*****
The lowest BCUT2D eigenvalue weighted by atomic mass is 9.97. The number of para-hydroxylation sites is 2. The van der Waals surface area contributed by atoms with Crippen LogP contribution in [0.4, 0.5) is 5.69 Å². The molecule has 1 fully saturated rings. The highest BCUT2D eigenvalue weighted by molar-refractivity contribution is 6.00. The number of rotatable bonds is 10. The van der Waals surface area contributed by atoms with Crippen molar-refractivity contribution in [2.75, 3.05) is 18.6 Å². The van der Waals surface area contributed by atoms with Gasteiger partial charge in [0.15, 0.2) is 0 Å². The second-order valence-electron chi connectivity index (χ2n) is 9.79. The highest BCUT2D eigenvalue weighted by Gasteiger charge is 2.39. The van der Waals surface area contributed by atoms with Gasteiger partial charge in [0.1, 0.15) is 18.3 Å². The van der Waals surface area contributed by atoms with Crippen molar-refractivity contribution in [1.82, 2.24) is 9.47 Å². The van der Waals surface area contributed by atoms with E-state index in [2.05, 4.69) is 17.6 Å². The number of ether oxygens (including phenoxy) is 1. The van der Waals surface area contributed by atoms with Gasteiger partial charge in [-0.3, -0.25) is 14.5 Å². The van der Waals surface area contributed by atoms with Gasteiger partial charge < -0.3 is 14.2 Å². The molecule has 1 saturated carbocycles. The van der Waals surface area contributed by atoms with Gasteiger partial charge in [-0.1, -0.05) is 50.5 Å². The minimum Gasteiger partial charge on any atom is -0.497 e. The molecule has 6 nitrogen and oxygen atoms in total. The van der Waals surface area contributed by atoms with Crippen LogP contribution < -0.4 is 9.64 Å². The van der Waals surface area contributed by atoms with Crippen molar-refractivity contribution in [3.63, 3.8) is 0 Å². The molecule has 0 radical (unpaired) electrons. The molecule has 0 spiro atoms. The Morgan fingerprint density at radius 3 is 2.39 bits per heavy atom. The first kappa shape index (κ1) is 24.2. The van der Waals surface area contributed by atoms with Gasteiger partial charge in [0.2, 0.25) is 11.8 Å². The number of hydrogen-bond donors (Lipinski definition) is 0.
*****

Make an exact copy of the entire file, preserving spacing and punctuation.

The lowest BCUT2D eigenvalue weighted by atomic mass is 9.97. The number of para-hydroxylation sites is 2. The van der Waals surface area contributed by atoms with Crippen LogP contribution in [0.4, 0.5) is 5.69 Å². The molecule has 1 fully saturated rings. The highest BCUT2D eigenvalue weighted by molar-refractivity contribution is 6.00. The number of rotatable bonds is 10. The van der Waals surface area contributed by atoms with Crippen molar-refractivity contribution in [2.75, 3.05) is 18.6 Å². The van der Waals surface area contributed by atoms with Gasteiger partial charge in [0.15, 0.2) is 0 Å². The second-order valence-electron chi connectivity index (χ2n) is 9.79. The highest BCUT2D eigenvalue weighted by Gasteiger charge is 2.39. The van der Waals surface area contributed by atoms with Gasteiger partial charge in [0.1, 0.15) is 18.3 Å². The van der Waals surface area contributed by atoms with Crippen molar-refractivity contribution in [1.82, 2.24) is 9.47 Å². The van der Waals surface area contributed by atoms with E-state index in [2.05, 4.69) is 17.6 Å². The number of ether oxygens (including phenoxy) is 1. The van der Waals surface area contributed by atoms with Gasteiger partial charge in [-0.3, -0.25) is 14.5 Å². The van der Waals surface area contributed by atoms with Gasteiger partial charge < -0.3 is 14.2 Å². The molecule has 1 saturated carbocycles. The van der Waals surface area contributed by atoms with Gasteiger partial charge in [-0.1, -0.05) is 50.5 Å². The minimum Gasteiger partial charge on any atom is -0.497 e. The molecule has 6 nitrogen and oxygen atoms in total. The van der Waals surface area contributed by atoms with Crippen LogP contribution < -0.4 is 9.64 Å². The van der Waals surface area contributed by atoms with Crippen molar-refractivity contribution in [3.63, 3.8) is 0 Å². The molecule has 0 radical (unpaired) electrons. The molecule has 0 spiro atoms. The Morgan fingerprint density at radius 3 is 2.39 bits per heavy atom. The first kappa shape index (κ1) is 24.2. The van der Waals surface area contributed by atoms with Gasteiger partial charge in [0.2, 0.25) is 11.8 Å². The number of hydrogen-bond donors (Lipinski definition) is 0.